Jobless rate in Md. dips to 3.5%

Unemployment reaches lowest level since boom of 2000


Maryland's unemployment rate dropped to 3.5 percent last month, the lowest since the economic boom times of 2000, the federal government reported yesterday.

The state's jobless measurement - down from 3.6 percent in January - remains significantly better than the nation's, which was 4.8 percent last month. Maryland's rate is nearing record lows and hasn't been this low since May 2000.

Employers in the state helped make that possible by adding 5,800 jobs in February, according to preliminary seasonally adjusted numbers from the U.S. Labor Department.

Such job creation is relatively strong, a level more typical of the late 1990s and 2000. If businesses keep adding jobs at February's pace, the state would have nearly 70,000 more jobs over the next 12 months - though economists think the neighborhood of 50,000 is more likely this year.

That's because there aren't enough workers for more growth, they say. When businesses can't fill an open position, it doesn't get counted as a job.

Maryland employers added 34,300 jobs over the past 12 months, according to the preliminary numbers. That's a growth rate of 1.4 percent, a pace that slightly lagged behind the nation's.

"I think we've returned to the tight labor market conditions of the late '90s and into 2000, but hiring is off a little bit," said John Hopkins, associate director for applied economics at RESI, Towson University's research and consulting arm. "I think [it] isn't attaining its potential based on the lack of available workers."

Companies tell Hopkins that they're having trouble finding qualified workers.

But they're not hiring "as indiscriminately" as they did in the late 1990s, when a pulse was sometimes qualification enough, he said.

Richard P. Clinch, director of economic research at the University of Baltimore's Jacob France Institute, said he expects the state's growth this year will top out at about 50,000 jobs, thanks to worker shortages.

And that's with an expanding pool of people who are working or looking, which grew by 10,200 adults last month.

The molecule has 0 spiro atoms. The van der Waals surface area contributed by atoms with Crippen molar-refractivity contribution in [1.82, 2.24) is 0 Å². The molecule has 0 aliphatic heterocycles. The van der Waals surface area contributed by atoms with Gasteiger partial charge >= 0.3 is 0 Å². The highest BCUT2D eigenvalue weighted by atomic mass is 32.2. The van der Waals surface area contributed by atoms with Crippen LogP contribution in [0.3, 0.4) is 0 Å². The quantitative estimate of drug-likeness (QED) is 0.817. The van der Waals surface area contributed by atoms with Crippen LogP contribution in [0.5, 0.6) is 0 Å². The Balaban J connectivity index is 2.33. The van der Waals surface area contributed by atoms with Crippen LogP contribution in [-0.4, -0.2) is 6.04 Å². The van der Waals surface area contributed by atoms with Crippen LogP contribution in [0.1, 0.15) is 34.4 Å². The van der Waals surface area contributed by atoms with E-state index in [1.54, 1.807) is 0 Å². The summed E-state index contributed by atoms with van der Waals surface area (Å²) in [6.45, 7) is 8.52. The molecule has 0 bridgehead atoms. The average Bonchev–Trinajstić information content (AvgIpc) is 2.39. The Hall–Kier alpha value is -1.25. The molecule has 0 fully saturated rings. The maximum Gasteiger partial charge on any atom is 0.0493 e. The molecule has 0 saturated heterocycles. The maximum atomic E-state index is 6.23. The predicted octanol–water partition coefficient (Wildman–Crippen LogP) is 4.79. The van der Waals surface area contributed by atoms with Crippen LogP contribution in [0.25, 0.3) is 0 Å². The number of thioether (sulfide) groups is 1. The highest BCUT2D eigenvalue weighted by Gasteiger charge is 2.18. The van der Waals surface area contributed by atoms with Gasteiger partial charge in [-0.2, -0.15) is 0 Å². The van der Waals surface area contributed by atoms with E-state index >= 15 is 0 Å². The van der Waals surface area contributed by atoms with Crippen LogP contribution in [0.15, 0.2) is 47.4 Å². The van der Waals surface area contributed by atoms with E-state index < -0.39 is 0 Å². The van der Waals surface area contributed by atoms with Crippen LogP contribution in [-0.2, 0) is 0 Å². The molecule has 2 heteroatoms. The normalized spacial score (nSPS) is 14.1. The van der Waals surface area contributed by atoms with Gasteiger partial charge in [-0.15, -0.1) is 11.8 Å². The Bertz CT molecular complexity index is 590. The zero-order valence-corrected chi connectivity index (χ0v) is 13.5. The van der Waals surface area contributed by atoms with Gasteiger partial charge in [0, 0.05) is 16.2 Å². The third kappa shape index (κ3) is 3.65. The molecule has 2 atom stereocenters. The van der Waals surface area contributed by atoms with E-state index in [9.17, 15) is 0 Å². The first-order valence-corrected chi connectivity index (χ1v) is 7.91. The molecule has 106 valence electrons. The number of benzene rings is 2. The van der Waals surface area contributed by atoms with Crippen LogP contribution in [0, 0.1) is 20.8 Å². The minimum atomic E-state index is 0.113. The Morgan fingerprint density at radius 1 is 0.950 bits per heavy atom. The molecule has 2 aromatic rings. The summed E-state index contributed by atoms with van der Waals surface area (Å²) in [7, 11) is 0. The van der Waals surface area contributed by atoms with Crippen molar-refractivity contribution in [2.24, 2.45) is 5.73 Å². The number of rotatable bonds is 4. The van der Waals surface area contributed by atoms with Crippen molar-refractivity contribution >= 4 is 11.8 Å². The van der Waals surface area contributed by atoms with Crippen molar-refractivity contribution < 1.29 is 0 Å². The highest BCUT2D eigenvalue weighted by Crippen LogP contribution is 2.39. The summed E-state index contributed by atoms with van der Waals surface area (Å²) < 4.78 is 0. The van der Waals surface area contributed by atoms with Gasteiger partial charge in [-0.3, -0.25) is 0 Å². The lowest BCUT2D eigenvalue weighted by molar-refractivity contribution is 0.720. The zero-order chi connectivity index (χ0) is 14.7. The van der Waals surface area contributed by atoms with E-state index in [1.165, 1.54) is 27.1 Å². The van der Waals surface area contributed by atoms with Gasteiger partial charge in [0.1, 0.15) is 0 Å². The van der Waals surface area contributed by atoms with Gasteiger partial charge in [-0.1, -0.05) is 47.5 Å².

(Because the government's job and labor figures are culled from separate surveys, the number of jobs and employed people aren't necessarily the same - in part because significant numbers of Marylanders work in Washington.)

"Maryland has nothing to worry about in the intermediate term except a shortage of workers," Clinch said. "It's very clear we're going to have consistent growth over the year."

Over the longer term, the expanding federal deficit - and consumer debt - could cause problems nationally and in Maryland, which relies on federal spending, said Charles W. McMillion, president and chief economist at MBG Information Services, a business information, analysis and forecasting firm in Washington.

But the state's economy is doing well currently, he said.

"It looks terrific," he said.

As usual, the professional and business services sector led the way in employment gains in Maryland, adding 9,600 jobs in the 12 months ending in February.

Other top gainers were education and health services, up 9,200 jobs, and construction, up 5,700 jobs.

Manufacturers continued to shrink, cutting 3,500 jobs over the 12-month period.

Unemployment rates improved in the Baltimore area just as they did statewide, according to numbers from the Maryland Department of Labor, Licensing and Regulation, which are compiled during the same U.S. Labor Department process.

The local figures, which are not adjusted for seasonal variations, showed the following:

In Anne Arundel, unemployment dropped to 3.1 percent last month from 3.4 percent in January.

In Baltimore City, it dropped to 6.4 percent from 6.8 percent.

In Baltimore County, it dropped to 4 percent from 4.1 percent.

In Carroll, it dropped to 3 percent from 3.2 percent.

In Harford, it dropped to 3.5 percent from 3.7 percent.

In Howard, it dropped to 2.6 percent - lowest in the state - from 2.8 percent.

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